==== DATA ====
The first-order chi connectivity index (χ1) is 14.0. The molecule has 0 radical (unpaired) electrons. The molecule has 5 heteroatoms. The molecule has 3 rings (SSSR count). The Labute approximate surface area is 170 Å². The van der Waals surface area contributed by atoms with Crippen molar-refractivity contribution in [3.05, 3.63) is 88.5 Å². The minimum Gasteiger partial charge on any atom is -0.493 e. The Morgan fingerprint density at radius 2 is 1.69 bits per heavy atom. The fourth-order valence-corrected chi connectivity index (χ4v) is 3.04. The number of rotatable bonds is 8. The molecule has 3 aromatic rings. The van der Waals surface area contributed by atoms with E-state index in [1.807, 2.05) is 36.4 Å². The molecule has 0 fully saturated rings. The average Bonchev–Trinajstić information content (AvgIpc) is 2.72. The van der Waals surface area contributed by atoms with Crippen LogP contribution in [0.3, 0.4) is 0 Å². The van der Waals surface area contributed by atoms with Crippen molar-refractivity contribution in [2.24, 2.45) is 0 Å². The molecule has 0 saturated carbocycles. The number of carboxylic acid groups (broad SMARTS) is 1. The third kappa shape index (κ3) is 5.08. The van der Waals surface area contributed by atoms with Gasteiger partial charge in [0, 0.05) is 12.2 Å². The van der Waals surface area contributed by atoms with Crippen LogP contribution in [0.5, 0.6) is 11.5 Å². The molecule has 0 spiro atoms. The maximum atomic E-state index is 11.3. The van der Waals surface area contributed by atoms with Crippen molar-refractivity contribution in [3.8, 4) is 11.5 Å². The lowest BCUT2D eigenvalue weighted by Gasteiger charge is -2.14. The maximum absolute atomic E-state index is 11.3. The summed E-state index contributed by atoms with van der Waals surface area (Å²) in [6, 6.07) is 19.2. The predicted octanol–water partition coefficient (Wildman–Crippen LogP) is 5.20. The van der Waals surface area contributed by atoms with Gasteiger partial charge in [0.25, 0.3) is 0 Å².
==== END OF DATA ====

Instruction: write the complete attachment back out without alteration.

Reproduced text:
The first-order chi connectivity index (χ1) is 14.0. The molecule has 0 radical (unpaired) electrons. The molecule has 5 heteroatoms. The molecule has 3 rings (SSSR count). The Labute approximate surface area is 170 Å². The van der Waals surface area contributed by atoms with Crippen molar-refractivity contribution in [3.05, 3.63) is 88.5 Å². The minimum Gasteiger partial charge on any atom is -0.493 e. The Morgan fingerprint density at radius 2 is 1.69 bits per heavy atom. The fourth-order valence-corrected chi connectivity index (χ4v) is 3.04. The number of rotatable bonds is 8. The molecule has 3 aromatic rings. The van der Waals surface area contributed by atoms with E-state index in [1.807, 2.05) is 36.4 Å². The molecule has 0 fully saturated rings. The average Bonchev–Trinajstić information content (AvgIpc) is 2.72. The van der Waals surface area contributed by atoms with Crippen LogP contribution in [0.3, 0.4) is 0 Å². The van der Waals surface area contributed by atoms with Crippen molar-refractivity contribution in [2.24, 2.45) is 0 Å². The molecule has 0 saturated carbocycles. The number of carboxylic acid groups (broad SMARTS) is 1. The third kappa shape index (κ3) is 5.08. The van der Waals surface area contributed by atoms with Gasteiger partial charge in [0, 0.05) is 12.2 Å². The van der Waals surface area contributed by atoms with Crippen LogP contribution in [0.5, 0.6) is 11.5 Å². The molecule has 0 spiro atoms. The maximum atomic E-state index is 11.3. The van der Waals surface area contributed by atoms with Crippen molar-refractivity contribution in [3.8, 4) is 11.5 Å². The lowest BCUT2D eigenvalue weighted by Gasteiger charge is -2.14. The maximum absolute atomic E-state index is 11.3. The summed E-state index contributed by atoms with van der Waals surface area (Å²) in [6, 6.07) is 19.2. The predicted octanol–water partition coefficient (Wildman–Crippen LogP) is 5.20. The van der Waals surface area contributed by atoms with Gasteiger partial charge in [0.25, 0.3) is 0 Å².